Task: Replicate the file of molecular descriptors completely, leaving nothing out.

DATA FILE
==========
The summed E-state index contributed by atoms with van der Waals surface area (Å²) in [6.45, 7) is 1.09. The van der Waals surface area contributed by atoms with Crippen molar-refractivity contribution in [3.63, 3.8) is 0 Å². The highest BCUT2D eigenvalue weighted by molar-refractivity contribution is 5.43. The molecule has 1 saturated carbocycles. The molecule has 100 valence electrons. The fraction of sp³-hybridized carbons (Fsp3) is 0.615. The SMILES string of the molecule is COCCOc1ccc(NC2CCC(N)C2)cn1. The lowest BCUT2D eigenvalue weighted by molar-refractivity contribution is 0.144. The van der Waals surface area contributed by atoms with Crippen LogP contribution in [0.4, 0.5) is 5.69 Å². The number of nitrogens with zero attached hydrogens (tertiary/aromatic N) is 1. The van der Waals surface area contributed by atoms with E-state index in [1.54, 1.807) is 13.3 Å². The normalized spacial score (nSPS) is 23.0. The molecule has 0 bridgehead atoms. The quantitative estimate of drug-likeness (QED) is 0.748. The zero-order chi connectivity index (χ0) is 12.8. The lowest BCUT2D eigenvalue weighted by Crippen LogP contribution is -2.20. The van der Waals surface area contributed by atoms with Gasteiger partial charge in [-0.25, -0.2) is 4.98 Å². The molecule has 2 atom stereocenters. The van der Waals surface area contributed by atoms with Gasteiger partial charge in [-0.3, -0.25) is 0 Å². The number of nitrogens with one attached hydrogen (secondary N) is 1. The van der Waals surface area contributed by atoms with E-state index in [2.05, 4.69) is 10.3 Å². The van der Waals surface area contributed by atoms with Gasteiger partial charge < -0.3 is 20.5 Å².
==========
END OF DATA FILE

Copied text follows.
The summed E-state index contributed by atoms with van der Waals surface area (Å²) in [6.45, 7) is 1.09. The van der Waals surface area contributed by atoms with Crippen molar-refractivity contribution in [3.63, 3.8) is 0 Å². The highest BCUT2D eigenvalue weighted by molar-refractivity contribution is 5.43. The molecule has 1 saturated carbocycles. The molecule has 100 valence electrons. The fraction of sp³-hybridized carbons (Fsp3) is 0.615. The SMILES string of the molecule is COCCOc1ccc(NC2CCC(N)C2)cn1. The lowest BCUT2D eigenvalue weighted by molar-refractivity contribution is 0.144. The van der Waals surface area contributed by atoms with Crippen LogP contribution in [0.4, 0.5) is 5.69 Å². The number of nitrogens with zero attached hydrogens (tertiary/aromatic N) is 1. The van der Waals surface area contributed by atoms with E-state index in [1.54, 1.807) is 13.3 Å². The normalized spacial score (nSPS) is 23.0. The molecule has 0 bridgehead atoms. The quantitative estimate of drug-likeness (QED) is 0.748. The zero-order chi connectivity index (χ0) is 12.8. The lowest BCUT2D eigenvalue weighted by Crippen LogP contribution is -2.20. The van der Waals surface area contributed by atoms with Gasteiger partial charge in [-0.25, -0.2) is 4.98 Å². The molecule has 2 atom stereocenters. The van der Waals surface area contributed by atoms with Gasteiger partial charge in [-0.3, -0.25) is 0 Å². The number of nitrogens with one attached hydrogen (secondary N) is 1. The van der Waals surface area contributed by atoms with E-state index in [2.05, 4.69) is 10.3 Å². The van der Waals surface area contributed by atoms with Gasteiger partial charge < -0.3 is 20.5 Å².